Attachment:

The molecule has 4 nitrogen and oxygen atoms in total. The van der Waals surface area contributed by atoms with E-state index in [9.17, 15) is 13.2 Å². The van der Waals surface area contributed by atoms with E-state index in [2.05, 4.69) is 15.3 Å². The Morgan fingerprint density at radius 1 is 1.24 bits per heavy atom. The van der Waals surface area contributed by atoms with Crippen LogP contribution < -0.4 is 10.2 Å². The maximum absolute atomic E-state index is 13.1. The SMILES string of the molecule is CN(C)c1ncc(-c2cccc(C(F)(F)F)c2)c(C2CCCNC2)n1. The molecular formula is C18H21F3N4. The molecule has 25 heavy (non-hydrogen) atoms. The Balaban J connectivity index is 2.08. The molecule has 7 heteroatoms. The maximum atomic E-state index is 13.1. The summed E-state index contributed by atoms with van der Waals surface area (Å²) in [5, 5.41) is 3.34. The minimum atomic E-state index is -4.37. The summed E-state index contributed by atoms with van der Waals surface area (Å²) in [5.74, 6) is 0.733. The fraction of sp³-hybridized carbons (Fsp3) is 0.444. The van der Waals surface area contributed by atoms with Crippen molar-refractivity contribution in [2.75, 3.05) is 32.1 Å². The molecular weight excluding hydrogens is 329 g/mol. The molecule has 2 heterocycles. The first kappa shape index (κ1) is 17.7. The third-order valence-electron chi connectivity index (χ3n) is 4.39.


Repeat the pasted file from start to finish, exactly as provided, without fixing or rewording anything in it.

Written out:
The molecule has 4 nitrogen and oxygen atoms in total. The van der Waals surface area contributed by atoms with E-state index in [9.17, 15) is 13.2 Å². The van der Waals surface area contributed by atoms with E-state index in [2.05, 4.69) is 15.3 Å². The Morgan fingerprint density at radius 1 is 1.24 bits per heavy atom. The van der Waals surface area contributed by atoms with Crippen LogP contribution < -0.4 is 10.2 Å². The maximum absolute atomic E-state index is 13.1. The SMILES string of the molecule is CN(C)c1ncc(-c2cccc(C(F)(F)F)c2)c(C2CCCNC2)n1. The molecular formula is C18H21F3N4. The molecule has 25 heavy (non-hydrogen) atoms. The Balaban J connectivity index is 2.08. The molecule has 7 heteroatoms. The maximum atomic E-state index is 13.1. The summed E-state index contributed by atoms with van der Waals surface area (Å²) in [5, 5.41) is 3.34. The minimum atomic E-state index is -4.37. The summed E-state index contributed by atoms with van der Waals surface area (Å²) in [5.74, 6) is 0.733. The fraction of sp³-hybridized carbons (Fsp3) is 0.444. The van der Waals surface area contributed by atoms with Crippen molar-refractivity contribution in [2.75, 3.05) is 32.1 Å². The molecular weight excluding hydrogens is 329 g/mol. The molecule has 2 heterocycles. The first kappa shape index (κ1) is 17.7. The third-order valence-electron chi connectivity index (χ3n) is 4.39.